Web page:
President Carter won grudging industry and labor approval yesterday on a plan to hold frequent consultations between White House officials and top business and union leaders in an effort to try to slow inflation.

The plan, described as the heart of Carter's upcoming new anti-inflation program, would be modeled on sessions of the private Labor-Management Committee run informally by John T. Dunlop, former Secretary of Labor.

However, both the government and business and-labor representatives would vary, depending on the issues to be discussed, with no effort to appoint a single permanent panel. Dunlop's own group is not expected to play any role.

Sources indicated the working groups would try to develop specific proposals to deal with factors they see as pushing up costs in the economy. But there would be no numerical wage-price guidelines or formal criteria.

Carter discussed the plan yesterday in separate meetings with a handful of key business leaders and, later, at a luncheon session with George Meany, president of the AFL-CIO. The plan is to be unveiled officially next week.

Reginald Jones, chairman of the General Electric Co., told reporters after the business session that industry leaders were "willing to give it a try." Meany was not available for comment, but was not expected to oppose the plan.

The developments came as, separately, Arthur F. Burns, outgoing chairman of the Federal Reserve Board, disclosed as expected he will resign from the board entirely when his term as chairman expires Jan. 31.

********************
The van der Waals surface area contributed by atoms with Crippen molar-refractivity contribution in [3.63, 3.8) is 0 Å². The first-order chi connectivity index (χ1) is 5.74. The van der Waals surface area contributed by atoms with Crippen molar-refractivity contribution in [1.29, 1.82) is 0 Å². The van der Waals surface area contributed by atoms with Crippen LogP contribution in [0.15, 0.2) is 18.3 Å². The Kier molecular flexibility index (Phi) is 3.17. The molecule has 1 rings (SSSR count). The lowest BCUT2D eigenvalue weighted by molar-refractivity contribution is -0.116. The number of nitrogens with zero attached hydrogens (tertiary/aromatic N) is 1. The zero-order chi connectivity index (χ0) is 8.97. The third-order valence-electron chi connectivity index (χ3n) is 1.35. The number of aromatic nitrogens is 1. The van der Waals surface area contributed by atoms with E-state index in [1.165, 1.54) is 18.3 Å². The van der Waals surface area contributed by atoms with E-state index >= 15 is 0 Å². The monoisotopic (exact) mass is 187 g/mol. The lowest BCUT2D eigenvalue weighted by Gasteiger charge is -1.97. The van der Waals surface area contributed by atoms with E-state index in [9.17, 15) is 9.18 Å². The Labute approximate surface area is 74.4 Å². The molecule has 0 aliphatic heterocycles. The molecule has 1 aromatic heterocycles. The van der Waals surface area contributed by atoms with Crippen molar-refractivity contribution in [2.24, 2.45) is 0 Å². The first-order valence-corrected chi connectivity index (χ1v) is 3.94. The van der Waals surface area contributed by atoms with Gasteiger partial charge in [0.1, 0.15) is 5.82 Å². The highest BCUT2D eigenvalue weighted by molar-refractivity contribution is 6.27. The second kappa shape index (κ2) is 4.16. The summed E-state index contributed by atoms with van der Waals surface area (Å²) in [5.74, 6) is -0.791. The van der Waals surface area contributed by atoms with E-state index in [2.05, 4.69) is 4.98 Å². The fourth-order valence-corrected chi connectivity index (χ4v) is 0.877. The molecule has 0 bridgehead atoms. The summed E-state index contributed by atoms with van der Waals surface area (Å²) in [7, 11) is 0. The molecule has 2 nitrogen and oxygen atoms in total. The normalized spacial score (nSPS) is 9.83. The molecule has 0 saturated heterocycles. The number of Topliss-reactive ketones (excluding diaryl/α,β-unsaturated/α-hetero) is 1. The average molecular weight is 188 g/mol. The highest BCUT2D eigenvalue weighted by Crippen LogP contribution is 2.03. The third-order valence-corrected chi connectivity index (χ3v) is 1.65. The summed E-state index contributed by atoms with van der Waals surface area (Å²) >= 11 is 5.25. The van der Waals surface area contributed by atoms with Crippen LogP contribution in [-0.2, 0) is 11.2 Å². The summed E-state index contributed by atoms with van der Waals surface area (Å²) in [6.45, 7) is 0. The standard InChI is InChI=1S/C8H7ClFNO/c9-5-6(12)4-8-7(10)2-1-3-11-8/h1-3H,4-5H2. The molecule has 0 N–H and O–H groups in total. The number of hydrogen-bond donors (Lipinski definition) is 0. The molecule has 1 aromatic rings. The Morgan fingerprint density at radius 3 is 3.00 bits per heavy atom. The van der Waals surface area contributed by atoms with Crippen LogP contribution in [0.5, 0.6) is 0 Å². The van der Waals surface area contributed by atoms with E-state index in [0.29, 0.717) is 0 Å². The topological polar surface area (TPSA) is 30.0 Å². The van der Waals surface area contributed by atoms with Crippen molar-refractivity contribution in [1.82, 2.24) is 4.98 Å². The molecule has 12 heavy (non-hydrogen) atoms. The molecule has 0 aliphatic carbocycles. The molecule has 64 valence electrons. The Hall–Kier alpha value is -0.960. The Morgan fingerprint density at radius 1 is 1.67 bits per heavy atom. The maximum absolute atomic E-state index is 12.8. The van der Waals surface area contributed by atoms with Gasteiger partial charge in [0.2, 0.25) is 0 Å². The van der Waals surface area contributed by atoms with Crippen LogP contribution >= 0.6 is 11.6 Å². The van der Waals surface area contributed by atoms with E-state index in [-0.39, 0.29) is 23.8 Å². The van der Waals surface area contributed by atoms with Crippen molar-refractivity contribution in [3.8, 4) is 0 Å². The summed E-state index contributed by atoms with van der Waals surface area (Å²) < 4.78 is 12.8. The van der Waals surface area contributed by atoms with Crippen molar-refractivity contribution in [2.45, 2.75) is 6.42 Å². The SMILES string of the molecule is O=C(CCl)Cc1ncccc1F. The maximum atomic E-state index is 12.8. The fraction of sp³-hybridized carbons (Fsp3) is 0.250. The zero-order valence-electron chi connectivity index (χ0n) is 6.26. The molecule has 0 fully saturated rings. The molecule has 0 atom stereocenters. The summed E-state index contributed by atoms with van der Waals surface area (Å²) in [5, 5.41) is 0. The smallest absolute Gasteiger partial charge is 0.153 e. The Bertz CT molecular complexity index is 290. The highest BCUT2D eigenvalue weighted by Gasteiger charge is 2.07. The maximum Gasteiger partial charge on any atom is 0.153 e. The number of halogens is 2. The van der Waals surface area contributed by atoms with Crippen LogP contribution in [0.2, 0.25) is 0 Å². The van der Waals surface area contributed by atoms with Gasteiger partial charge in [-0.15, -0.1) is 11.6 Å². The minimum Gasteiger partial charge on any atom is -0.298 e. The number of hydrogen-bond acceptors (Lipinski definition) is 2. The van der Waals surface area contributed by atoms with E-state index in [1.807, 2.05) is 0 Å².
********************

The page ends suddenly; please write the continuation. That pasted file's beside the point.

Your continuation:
In a letter to Carter, Burns said his decision was based on "my conviction that" G. William Miller, the man the President named as Burns' successor, "deserves the fullest opportunity to establish his leadership. . ."

"The continued presence of a former chairman could, in my judgment, be a complicating distraction," Burns said in his letter. Carter accepted, writing Burns that he was "conveying the sentiments of a grateful nation."

The plan for continuing rounds of White House consultations with business and labor leaders is only one of several elements in the Carter anti-inflation package.

Carter also is expected to pledge to work on changing government policies that tend to boost costs for the private sector - particularly regulations issued by agencies. The forums will give business and labor a chance to pinpoint some of these.

Sources said Carter apparently promised both sides there would be no numerical wage-price guideposts and that the program would not lead to mandatory controls. The business-labor discussion groups will not handle individual wage-price decisions.

However, Carter told business and labor leaders he planned to ask them to base their actions on the guiding principle that their steps should "decelerate" the rate of inflation from the present 6 per cent. The phrase is expected to serve as an overall guide for the anti-inflation program.

The disclosures came as, separately, sources confirmed the budget Carter is planning to unveil next weekend, for fiscal 1979, will contain a deficit of about $60 billion - slightly below the revised $61 billion estimated for the current year.

And Jones told reporters the business leaders who met with Carter urged him to withdraw two proposals in his coming tax-revision package that would phase out foreign tax breaks for U.S. multinational corporations. Jones said the move would hurt exports and the dollar.

In a related development, Jacob Clayman, new president of the AFL-CIO's industrial union department, said organized labor will continue to push "full steam ahead" for enactment of the Humphrey-Hawkins employment bill, despite the recent decline in the nation's jobless rate.